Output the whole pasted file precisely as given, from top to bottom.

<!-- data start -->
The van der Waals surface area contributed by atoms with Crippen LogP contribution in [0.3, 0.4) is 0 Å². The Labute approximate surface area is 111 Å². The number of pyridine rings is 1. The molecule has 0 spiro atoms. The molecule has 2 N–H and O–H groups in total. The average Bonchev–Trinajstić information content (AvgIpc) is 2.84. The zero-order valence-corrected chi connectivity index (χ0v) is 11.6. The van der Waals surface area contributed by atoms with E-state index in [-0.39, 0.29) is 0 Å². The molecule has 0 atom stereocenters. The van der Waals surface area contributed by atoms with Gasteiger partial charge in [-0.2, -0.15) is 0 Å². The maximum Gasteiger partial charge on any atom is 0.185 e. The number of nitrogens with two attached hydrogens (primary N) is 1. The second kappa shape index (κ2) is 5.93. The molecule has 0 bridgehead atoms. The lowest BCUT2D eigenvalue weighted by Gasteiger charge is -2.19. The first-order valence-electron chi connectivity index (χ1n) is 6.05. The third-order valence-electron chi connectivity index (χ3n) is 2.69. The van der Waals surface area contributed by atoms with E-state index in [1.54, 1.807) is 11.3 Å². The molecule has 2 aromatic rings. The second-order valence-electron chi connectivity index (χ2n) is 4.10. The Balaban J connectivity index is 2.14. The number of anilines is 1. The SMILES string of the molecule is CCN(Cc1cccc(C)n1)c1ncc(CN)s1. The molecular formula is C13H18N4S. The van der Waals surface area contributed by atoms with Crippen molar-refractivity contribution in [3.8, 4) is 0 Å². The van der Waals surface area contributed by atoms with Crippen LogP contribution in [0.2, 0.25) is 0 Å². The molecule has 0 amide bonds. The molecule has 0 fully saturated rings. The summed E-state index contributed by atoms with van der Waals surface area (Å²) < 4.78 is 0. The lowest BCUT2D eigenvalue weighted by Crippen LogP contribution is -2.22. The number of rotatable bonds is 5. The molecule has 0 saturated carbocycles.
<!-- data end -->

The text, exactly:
The van der Waals surface area contributed by atoms with Crippen LogP contribution in [0.3, 0.4) is 0 Å². The Labute approximate surface area is 111 Å². The number of pyridine rings is 1. The molecule has 0 spiro atoms. The molecule has 2 N–H and O–H groups in total. The average Bonchev–Trinajstić information content (AvgIpc) is 2.84. The zero-order valence-corrected chi connectivity index (χ0v) is 11.6. The van der Waals surface area contributed by atoms with E-state index in [-0.39, 0.29) is 0 Å². The molecule has 0 atom stereocenters. The van der Waals surface area contributed by atoms with Gasteiger partial charge in [-0.2, -0.15) is 0 Å². The maximum Gasteiger partial charge on any atom is 0.185 e. The number of nitrogens with two attached hydrogens (primary N) is 1. The second kappa shape index (κ2) is 5.93. The molecule has 0 bridgehead atoms. The lowest BCUT2D eigenvalue weighted by Gasteiger charge is -2.19. The first-order valence-electron chi connectivity index (χ1n) is 6.05. The third-order valence-electron chi connectivity index (χ3n) is 2.69. The van der Waals surface area contributed by atoms with E-state index in [1.54, 1.807) is 11.3 Å². The molecule has 2 aromatic rings. The second-order valence-electron chi connectivity index (χ2n) is 4.10. The Balaban J connectivity index is 2.14. The number of anilines is 1. The SMILES string of the molecule is CCN(Cc1cccc(C)n1)c1ncc(CN)s1. The molecular formula is C13H18N4S. The van der Waals surface area contributed by atoms with Crippen molar-refractivity contribution in [3.8, 4) is 0 Å². The van der Waals surface area contributed by atoms with Crippen LogP contribution in [0.2, 0.25) is 0 Å². The molecule has 0 amide bonds. The molecule has 0 fully saturated rings. The summed E-state index contributed by atoms with van der Waals surface area (Å²) < 4.78 is 0. The lowest BCUT2D eigenvalue weighted by Crippen LogP contribution is -2.22. The number of rotatable bonds is 5. The molecule has 0 saturated carbocycles.